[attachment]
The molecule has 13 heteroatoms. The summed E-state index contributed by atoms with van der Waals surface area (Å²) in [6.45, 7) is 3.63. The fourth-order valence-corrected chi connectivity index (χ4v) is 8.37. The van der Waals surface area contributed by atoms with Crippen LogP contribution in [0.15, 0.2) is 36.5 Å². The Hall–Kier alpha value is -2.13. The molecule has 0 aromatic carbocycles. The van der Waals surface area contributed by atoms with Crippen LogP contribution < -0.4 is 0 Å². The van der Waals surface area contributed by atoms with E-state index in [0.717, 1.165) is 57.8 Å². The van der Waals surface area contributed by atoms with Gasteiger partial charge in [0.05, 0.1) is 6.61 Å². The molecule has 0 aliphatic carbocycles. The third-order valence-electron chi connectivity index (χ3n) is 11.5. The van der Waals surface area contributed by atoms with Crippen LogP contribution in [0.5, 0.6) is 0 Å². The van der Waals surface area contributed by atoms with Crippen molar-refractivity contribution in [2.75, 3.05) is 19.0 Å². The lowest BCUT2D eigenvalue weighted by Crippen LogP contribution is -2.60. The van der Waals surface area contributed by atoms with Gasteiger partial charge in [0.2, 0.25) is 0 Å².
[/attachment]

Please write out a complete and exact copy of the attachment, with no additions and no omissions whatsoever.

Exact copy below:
The molecule has 13 heteroatoms. The summed E-state index contributed by atoms with van der Waals surface area (Å²) in [6.45, 7) is 3.63. The fourth-order valence-corrected chi connectivity index (χ4v) is 8.37. The van der Waals surface area contributed by atoms with Crippen LogP contribution in [0.15, 0.2) is 36.5 Å². The Hall–Kier alpha value is -2.13. The molecule has 0 aromatic carbocycles. The van der Waals surface area contributed by atoms with Crippen LogP contribution < -0.4 is 0 Å². The van der Waals surface area contributed by atoms with E-state index in [0.717, 1.165) is 57.8 Å². The van der Waals surface area contributed by atoms with Gasteiger partial charge in [0.05, 0.1) is 6.61 Å². The molecule has 0 aliphatic carbocycles. The third-order valence-electron chi connectivity index (χ3n) is 11.5. The van der Waals surface area contributed by atoms with Crippen LogP contribution in [0.5, 0.6) is 0 Å². The van der Waals surface area contributed by atoms with Crippen molar-refractivity contribution in [2.75, 3.05) is 19.0 Å². The lowest BCUT2D eigenvalue weighted by Crippen LogP contribution is -2.60. The van der Waals surface area contributed by atoms with Gasteiger partial charge in [0.2, 0.25) is 0 Å².